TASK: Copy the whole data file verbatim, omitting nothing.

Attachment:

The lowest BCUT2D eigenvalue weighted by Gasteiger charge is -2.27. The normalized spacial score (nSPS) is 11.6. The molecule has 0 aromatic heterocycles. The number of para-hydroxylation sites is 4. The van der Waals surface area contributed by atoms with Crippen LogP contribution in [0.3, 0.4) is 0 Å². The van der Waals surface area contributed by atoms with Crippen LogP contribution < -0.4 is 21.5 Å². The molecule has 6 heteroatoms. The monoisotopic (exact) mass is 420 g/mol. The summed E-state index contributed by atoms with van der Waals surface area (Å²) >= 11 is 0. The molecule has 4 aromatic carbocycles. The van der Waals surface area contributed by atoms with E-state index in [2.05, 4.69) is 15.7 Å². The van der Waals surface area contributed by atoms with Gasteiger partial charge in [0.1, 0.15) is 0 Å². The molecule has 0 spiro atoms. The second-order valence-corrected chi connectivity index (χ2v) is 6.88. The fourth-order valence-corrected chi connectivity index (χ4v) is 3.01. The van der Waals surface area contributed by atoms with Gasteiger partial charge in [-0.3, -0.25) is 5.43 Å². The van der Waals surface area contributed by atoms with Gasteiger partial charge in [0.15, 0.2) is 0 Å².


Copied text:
The lowest BCUT2D eigenvalue weighted by Gasteiger charge is -2.27. The normalized spacial score (nSPS) is 11.6. The molecule has 0 aromatic heterocycles. The number of para-hydroxylation sites is 4. The van der Waals surface area contributed by atoms with Crippen LogP contribution in [0.3, 0.4) is 0 Å². The van der Waals surface area contributed by atoms with Crippen LogP contribution < -0.4 is 21.5 Å². The molecule has 6 heteroatoms. The monoisotopic (exact) mass is 420 g/mol. The summed E-state index contributed by atoms with van der Waals surface area (Å²) >= 11 is 0. The molecule has 4 aromatic carbocycles. The van der Waals surface area contributed by atoms with E-state index in [2.05, 4.69) is 15.7 Å². The van der Waals surface area contributed by atoms with Gasteiger partial charge in [0.1, 0.15) is 0 Å². The molecule has 0 spiro atoms. The second-order valence-corrected chi connectivity index (χ2v) is 6.88. The fourth-order valence-corrected chi connectivity index (χ4v) is 3.01. The van der Waals surface area contributed by atoms with Gasteiger partial charge in [-0.3, -0.25) is 5.43 Å². The van der Waals surface area contributed by atoms with Gasteiger partial charge in [0.15, 0.2) is 0 Å².